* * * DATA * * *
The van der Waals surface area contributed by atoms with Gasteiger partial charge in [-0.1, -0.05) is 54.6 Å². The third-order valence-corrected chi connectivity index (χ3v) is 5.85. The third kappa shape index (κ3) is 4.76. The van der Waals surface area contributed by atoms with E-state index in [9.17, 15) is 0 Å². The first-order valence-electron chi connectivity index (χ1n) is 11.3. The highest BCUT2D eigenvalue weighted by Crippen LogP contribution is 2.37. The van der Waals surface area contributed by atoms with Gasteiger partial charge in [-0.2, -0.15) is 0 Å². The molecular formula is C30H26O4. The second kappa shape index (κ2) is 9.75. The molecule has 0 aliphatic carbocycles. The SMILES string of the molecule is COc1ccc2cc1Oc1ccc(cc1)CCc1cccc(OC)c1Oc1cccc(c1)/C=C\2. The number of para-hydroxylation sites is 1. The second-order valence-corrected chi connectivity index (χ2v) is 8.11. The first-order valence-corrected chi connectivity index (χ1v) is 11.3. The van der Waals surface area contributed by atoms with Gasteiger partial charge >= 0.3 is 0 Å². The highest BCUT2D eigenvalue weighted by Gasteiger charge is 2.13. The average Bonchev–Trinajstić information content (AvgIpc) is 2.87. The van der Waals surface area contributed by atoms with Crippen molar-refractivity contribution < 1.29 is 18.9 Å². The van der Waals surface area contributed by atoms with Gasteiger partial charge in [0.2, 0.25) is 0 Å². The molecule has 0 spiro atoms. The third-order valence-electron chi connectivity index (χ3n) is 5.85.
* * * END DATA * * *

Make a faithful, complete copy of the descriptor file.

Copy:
The van der Waals surface area contributed by atoms with Gasteiger partial charge in [-0.1, -0.05) is 54.6 Å². The third-order valence-corrected chi connectivity index (χ3v) is 5.85. The third kappa shape index (κ3) is 4.76. The van der Waals surface area contributed by atoms with E-state index in [9.17, 15) is 0 Å². The first-order valence-electron chi connectivity index (χ1n) is 11.3. The highest BCUT2D eigenvalue weighted by Crippen LogP contribution is 2.37. The van der Waals surface area contributed by atoms with Gasteiger partial charge in [-0.2, -0.15) is 0 Å². The molecular formula is C30H26O4. The second kappa shape index (κ2) is 9.75. The molecule has 0 aliphatic carbocycles. The SMILES string of the molecule is COc1ccc2cc1Oc1ccc(cc1)CCc1cccc(OC)c1Oc1cccc(c1)/C=C\2. The number of para-hydroxylation sites is 1. The second-order valence-corrected chi connectivity index (χ2v) is 8.11. The first-order valence-corrected chi connectivity index (χ1v) is 11.3. The van der Waals surface area contributed by atoms with Gasteiger partial charge >= 0.3 is 0 Å². The highest BCUT2D eigenvalue weighted by Gasteiger charge is 2.13. The average Bonchev–Trinajstić information content (AvgIpc) is 2.87. The van der Waals surface area contributed by atoms with Crippen molar-refractivity contribution < 1.29 is 18.9 Å². The van der Waals surface area contributed by atoms with Gasteiger partial charge in [0.2, 0.25) is 0 Å². The molecule has 0 spiro atoms. The third-order valence-electron chi connectivity index (χ3n) is 5.85.